Almighty God, who didst call thy deacon St. Lawrence to serve thee with deeds of love, and didst give him the crown of martyrdom: Grant we beseech thee, that we, following his example, may fulfill thy commandments by defending and supporting the poor, and by loving thee with all our hearts; through Jesus Christ our Lord, who liveth and reigneth with thee and the Holy Spirit, one God, for ever and ever. Amen.



The Holy Deacon Lawrence before the Emperor Valerius.



The grill on which St. Lawrence was martyred.



The stone on which the body of St. Lawrence was laid after his martyrdom.

08 August 2014

St. Teresa Benedicta of the Cross


The story of St. Teresa Benedicta of the Cross, born in the world as Edith Stein, is the story of one of the most brilliant converts to enter the Church. Her subsequent martyrdom came about because of the evil of the Holocaust.

Edith Stein was born in Breslau, Germany on October 12, 1891. She was the youngest of eleven children, and was raised in the Jewish faith. In 1913 she began her university studies, and as too often happens, she rebelled against the faith of her childhood, and gave up on religion.  While at the university she became a student of the phenomenologist Edmund Husserl, and later immersed herself in the philosophy of Max Scheler, a Jewish philosopher who became a Catholic in 1920. It was what seemed to be a chance reading of the autobiography of Saint Teresa of Avila which opened her heart to the God of love whom she had denied as a young girl. She responded to this action of the Holy Spirit by entering the Church in 1922.

For eight years after her conversion, Edith lived with the Dominicans while teaching at Saint Magdalene’s, which was a training institute for teachers, but during the time immediately following her baptism, she felt the call to religious life as a Carmelite. She set it aside for as long as she could, mostly out of respect for her mother, who was devastated by Edith’s baptism. Even after Edith’s baptism she had, in fact, continued to attend the synagogue with her mother. But by 1933 she could postpone it no longer, and she entered the Carmel of Cologne in Germany. It was at that time that she found an overwhelming attraction to the person and the writings of St. Thérèse of Lisieux. In the Little Flower she saw a life which had been utterly transformed by the love of God, and it was her deepest desire to incorporate as much as possible into her own life, this simple but profound spirituality.

When she made her first vows, she was known as Sister Teresa Benedicta of the Cross. She was encouraged to continue her writing, in which she expanded on the theme of Christ’s sacrifice on the Cross as being one and the same as the Holy Sacrifice of the Mass. She was able to harmonize this with the importance of sacrifice in ancient Judaism, exploring more deeply the fact that Christ’s sacrifice was the culmination of all Old Testament sacrifices which had come before.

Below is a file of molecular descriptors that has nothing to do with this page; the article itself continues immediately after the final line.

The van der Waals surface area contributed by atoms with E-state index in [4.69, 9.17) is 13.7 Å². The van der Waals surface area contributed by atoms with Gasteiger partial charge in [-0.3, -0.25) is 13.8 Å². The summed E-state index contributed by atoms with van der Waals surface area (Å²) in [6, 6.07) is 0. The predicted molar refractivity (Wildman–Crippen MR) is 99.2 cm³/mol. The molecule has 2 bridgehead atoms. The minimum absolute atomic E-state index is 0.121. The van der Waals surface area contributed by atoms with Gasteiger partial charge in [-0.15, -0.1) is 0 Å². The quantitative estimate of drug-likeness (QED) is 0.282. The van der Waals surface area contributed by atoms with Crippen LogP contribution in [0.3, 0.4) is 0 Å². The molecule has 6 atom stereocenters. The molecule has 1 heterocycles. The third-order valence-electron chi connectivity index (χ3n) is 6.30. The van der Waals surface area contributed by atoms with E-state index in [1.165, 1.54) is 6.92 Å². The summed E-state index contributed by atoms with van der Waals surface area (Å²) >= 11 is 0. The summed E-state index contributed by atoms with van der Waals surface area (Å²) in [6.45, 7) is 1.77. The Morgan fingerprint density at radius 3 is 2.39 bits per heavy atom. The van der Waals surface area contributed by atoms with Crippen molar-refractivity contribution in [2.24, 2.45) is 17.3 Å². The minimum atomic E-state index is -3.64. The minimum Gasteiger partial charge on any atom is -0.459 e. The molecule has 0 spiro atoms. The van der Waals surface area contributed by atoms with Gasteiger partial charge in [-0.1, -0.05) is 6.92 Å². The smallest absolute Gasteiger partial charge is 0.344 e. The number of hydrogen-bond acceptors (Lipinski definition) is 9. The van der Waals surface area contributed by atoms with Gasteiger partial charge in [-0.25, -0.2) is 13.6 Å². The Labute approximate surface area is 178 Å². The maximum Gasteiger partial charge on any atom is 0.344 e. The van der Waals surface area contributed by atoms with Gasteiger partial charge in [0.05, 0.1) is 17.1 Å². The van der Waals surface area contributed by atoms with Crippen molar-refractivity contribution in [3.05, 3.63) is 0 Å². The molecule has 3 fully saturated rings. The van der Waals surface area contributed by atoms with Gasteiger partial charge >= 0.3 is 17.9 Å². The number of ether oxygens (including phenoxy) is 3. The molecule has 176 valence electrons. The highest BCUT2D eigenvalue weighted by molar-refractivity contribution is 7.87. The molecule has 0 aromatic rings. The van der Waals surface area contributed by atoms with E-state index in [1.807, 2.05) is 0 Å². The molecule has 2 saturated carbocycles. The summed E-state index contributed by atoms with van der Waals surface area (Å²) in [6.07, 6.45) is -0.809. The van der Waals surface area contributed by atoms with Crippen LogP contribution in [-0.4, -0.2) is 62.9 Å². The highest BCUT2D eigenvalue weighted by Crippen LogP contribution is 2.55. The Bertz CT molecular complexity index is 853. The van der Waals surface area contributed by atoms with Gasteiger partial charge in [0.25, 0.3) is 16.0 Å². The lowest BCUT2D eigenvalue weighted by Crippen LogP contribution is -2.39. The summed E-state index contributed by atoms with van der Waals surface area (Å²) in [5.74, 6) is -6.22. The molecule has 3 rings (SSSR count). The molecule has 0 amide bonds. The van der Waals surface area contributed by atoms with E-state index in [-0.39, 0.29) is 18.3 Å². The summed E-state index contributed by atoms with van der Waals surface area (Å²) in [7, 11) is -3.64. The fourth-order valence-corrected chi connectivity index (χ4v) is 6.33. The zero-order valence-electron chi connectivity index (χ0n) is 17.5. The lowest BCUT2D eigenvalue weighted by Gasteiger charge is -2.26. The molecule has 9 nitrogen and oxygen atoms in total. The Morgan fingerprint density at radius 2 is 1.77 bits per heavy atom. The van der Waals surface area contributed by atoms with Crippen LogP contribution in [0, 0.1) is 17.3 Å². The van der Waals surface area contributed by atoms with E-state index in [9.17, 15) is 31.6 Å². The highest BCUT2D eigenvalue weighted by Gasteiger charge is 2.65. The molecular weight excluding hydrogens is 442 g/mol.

As the Nazis came to power, Edith and her sister Rosa, who had also converted to Catholicism, were transferred by their Carmelite superiors to a Carmel in Holland in 1938. This was done to preserve their safety, but when the Dutch bishops issued a letter condemning the racist policies of Nazism, the Nazis retaliated by seeking out and arresting all Jewish converts. It was on August 2, 1942, that Edith and her sister were taken from the convent by two S.S. officers, and were cast into the gas chambers of Auschwitz. On October 11, 1998, exactly fifty-six years, two months, and two days after her death at Auschwitz, Sister Teresa Benedicta of the Cross was canonized by Pope St. John Paul II, declaring her to be a saint.

Almighty and everlasting God, who dost choose those whom the world deemeth powerless to put the powerful to shame: Grant us so to cherish the memory of thy holy martyr St. Teresa Benedicta of the Cross, that we may share her pure and steadfast faith in thee; through Jesus Christ our Lord, who liveth and reigneth with thee and the Holy Spirit, one God, for ever and ever. Amen.

03 August 2014

The importance of the pulpit...

I've long thought that one of the more elegant pieces of ecclesiastical furniture is a well-made pulpit.  Of course, living as we do in the age of Fr. Bob Polyester wandering the aisles with a cordless microphone, it's made the grand pulpits of yesteryear into something quite unfamiliar to many people.  In fact, I've had visitors to the church point and ask what it is.

When we built the church I looked long and hard for someone capable of building a fine pulpit, and was delighted to have been successful in my search.  I remember asking if he could build a wineglass pulpit, and he said that if I'd tell him what it is, he'd try.  I drew a rough sketch on a scrap of paper, and I think the result is very pleasing indeed.

The preacher climbs seven steps, passing a small statue of St. John Vianney midway, and stands beneath a traditional sounding-board.  I find that a formal pulpit such as ours accomplishes a couple of things.  First, it reminds the preacher that he's doing something important; that it's not enough to throw together a few random thoughts, and call it a sermon.  Second, it reminds the congregation that they're hearing something important; namely, the exposition of Holy Scripture and an elucidation of the Catholic Faith.

Our pulpit is in the traditional location, outside the altar rail and on the Gospel side of the nave.  In this way, what Christ did, and what the Church continues to do, is shown by symbol: the Gospel is to be taken to the people and preached in the midst of them.

Here are some pictures of the pulpit at Our Lady of the Atonement Church.  The shape is called "wineglass" for obvious reasons, and there are many examples of this style throughout Europe dating back several hundred years.



02 August 2014

Pray for priests...


As we approach the feast day of St. John Vianney, the Patron of priests, pray not just generally, but pray specifically for particular priests by name. Here's a brief prayer to help you:

O Lord Jesus Christ, great High Priest and gracious Shepherd; bless thy servant N., whom thou hast consecrated to minister unto thee in holy things; and grant him such purity of heart and life, and such zeal for souls, that he may bring many into union with thee, and fulfill his ministry in holiness to thy glory, our Lord and Saviour; who livest and reignest in the unity of the Father and the Holy Ghost ever, one God, world without end. Amen.